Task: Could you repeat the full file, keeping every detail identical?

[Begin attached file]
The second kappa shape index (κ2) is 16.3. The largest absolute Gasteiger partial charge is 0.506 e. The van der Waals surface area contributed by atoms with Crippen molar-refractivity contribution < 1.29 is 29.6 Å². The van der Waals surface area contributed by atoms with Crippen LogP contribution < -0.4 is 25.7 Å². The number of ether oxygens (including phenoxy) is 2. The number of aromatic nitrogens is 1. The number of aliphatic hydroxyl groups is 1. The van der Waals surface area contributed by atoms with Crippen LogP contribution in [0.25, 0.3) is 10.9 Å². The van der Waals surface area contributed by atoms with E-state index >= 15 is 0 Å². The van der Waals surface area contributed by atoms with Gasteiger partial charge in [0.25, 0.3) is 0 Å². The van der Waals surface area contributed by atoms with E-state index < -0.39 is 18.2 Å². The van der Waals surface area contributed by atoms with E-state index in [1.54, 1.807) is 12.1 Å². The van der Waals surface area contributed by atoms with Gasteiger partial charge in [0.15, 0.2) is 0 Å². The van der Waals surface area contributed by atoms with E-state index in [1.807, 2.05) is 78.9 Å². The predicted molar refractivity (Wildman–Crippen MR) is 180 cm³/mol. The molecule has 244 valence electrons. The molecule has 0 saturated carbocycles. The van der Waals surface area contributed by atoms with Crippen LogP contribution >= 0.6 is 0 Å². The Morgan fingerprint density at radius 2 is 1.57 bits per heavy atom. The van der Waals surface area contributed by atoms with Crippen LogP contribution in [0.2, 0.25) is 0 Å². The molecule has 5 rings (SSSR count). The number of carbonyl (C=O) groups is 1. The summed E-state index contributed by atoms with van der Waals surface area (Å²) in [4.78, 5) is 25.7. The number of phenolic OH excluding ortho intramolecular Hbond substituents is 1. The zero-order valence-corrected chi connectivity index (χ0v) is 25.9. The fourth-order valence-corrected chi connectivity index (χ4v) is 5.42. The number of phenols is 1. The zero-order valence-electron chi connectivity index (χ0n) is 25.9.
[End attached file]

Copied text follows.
The second kappa shape index (κ2) is 16.3. The largest absolute Gasteiger partial charge is 0.506 e. The van der Waals surface area contributed by atoms with Crippen molar-refractivity contribution < 1.29 is 29.6 Å². The van der Waals surface area contributed by atoms with Crippen LogP contribution < -0.4 is 25.7 Å². The number of ether oxygens (including phenoxy) is 2. The number of aromatic nitrogens is 1. The number of aliphatic hydroxyl groups is 1. The van der Waals surface area contributed by atoms with Crippen LogP contribution in [0.25, 0.3) is 10.9 Å². The van der Waals surface area contributed by atoms with E-state index >= 15 is 0 Å². The van der Waals surface area contributed by atoms with Gasteiger partial charge in [0.25, 0.3) is 0 Å². The van der Waals surface area contributed by atoms with E-state index < -0.39 is 18.2 Å². The van der Waals surface area contributed by atoms with E-state index in [1.54, 1.807) is 12.1 Å². The van der Waals surface area contributed by atoms with Gasteiger partial charge in [0.15, 0.2) is 0 Å². The van der Waals surface area contributed by atoms with E-state index in [1.807, 2.05) is 78.9 Å². The predicted molar refractivity (Wildman–Crippen MR) is 180 cm³/mol. The molecule has 244 valence electrons. The molecule has 0 saturated carbocycles. The van der Waals surface area contributed by atoms with Crippen LogP contribution >= 0.6 is 0 Å². The Morgan fingerprint density at radius 2 is 1.57 bits per heavy atom. The van der Waals surface area contributed by atoms with Crippen LogP contribution in [0.2, 0.25) is 0 Å². The molecule has 5 rings (SSSR count). The number of carbonyl (C=O) groups is 1. The summed E-state index contributed by atoms with van der Waals surface area (Å²) in [4.78, 5) is 25.7. The number of phenolic OH excluding ortho intramolecular Hbond substituents is 1. The zero-order valence-corrected chi connectivity index (χ0v) is 25.9. The fourth-order valence-corrected chi connectivity index (χ4v) is 5.42. The number of phenols is 1. The zero-order valence-electron chi connectivity index (χ0n) is 25.9.